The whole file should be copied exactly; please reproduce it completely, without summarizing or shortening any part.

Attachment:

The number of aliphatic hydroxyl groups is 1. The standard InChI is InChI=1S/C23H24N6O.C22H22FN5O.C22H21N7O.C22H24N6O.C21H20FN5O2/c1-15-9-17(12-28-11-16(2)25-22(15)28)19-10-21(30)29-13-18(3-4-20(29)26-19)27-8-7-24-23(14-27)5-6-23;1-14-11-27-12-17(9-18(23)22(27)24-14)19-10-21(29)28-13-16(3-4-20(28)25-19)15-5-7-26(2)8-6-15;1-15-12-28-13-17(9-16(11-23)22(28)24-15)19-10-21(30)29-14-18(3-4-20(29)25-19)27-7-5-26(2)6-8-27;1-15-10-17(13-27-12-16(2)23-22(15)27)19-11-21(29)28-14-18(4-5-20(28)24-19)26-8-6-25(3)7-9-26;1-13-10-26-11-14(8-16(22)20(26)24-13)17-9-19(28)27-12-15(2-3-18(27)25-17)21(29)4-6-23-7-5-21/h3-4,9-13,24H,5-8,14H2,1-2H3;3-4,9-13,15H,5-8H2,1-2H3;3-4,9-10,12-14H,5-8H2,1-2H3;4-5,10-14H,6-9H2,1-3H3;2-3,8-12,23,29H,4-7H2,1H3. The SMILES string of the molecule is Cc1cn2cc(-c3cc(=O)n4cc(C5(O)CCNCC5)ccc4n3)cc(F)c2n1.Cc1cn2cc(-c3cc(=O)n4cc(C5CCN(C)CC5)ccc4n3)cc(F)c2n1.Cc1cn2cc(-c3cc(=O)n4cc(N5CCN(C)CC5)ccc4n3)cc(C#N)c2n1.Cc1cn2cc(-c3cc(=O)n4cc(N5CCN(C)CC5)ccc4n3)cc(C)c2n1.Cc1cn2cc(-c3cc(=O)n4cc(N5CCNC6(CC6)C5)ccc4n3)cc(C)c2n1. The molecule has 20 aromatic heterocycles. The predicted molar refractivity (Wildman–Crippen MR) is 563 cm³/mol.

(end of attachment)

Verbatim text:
The number of aliphatic hydroxyl groups is 1. The standard InChI is InChI=1S/C23H24N6O.C22H22FN5O.C22H21N7O.C22H24N6O.C21H20FN5O2/c1-15-9-17(12-28-11-16(2)25-22(15)28)19-10-21(30)29-13-18(3-4-20(29)26-19)27-8-7-24-23(14-27)5-6-23;1-14-11-27-12-17(9-18(23)22(27)24-14)19-10-21(29)28-13-16(3-4-20(28)25-19)15-5-7-26(2)8-6-15;1-15-12-28-13-17(9-16(11-23)22(28)24-15)19-10-21(30)29-14-18(3-4-20(29)25-19)27-7-5-26(2)6-8-27;1-15-10-17(13-27-12-16(2)23-22(15)27)19-11-21(29)28-14-18(4-5-20(28)24-19)26-8-6-25(3)7-9-26;1-13-10-26-11-14(8-16(22)20(26)24-13)17-9-19(28)27-12-15(2-3-18(27)25-17)21(29)4-6-23-7-5-21/h3-4,9-13,24H,5-8,14H2,1-2H3;3-4,9-13,15H,5-8H2,1-2H3;3-4,9-10,12-14H,5-8H2,1-2H3;4-5,10-14H,6-9H2,1-3H3;2-3,8-12,23,29H,4-7H2,1H3. The SMILES string of the molecule is Cc1cn2cc(-c3cc(=O)n4cc(C5(O)CCNCC5)ccc4n3)cc(F)c2n1.Cc1cn2cc(-c3cc(=O)n4cc(C5CCN(C)CC5)ccc4n3)cc(F)c2n1.Cc1cn2cc(-c3cc(=O)n4cc(N5CCN(C)CC5)ccc4n3)cc(C#N)c2n1.Cc1cn2cc(-c3cc(=O)n4cc(N5CCN(C)CC5)ccc4n3)cc(C)c2n1.Cc1cn2cc(-c3cc(=O)n4cc(N5CCNC6(CC6)C5)ccc4n3)cc(C)c2n1. The molecule has 20 aromatic heterocycles. The predicted molar refractivity (Wildman–Crippen MR) is 563 cm³/mol.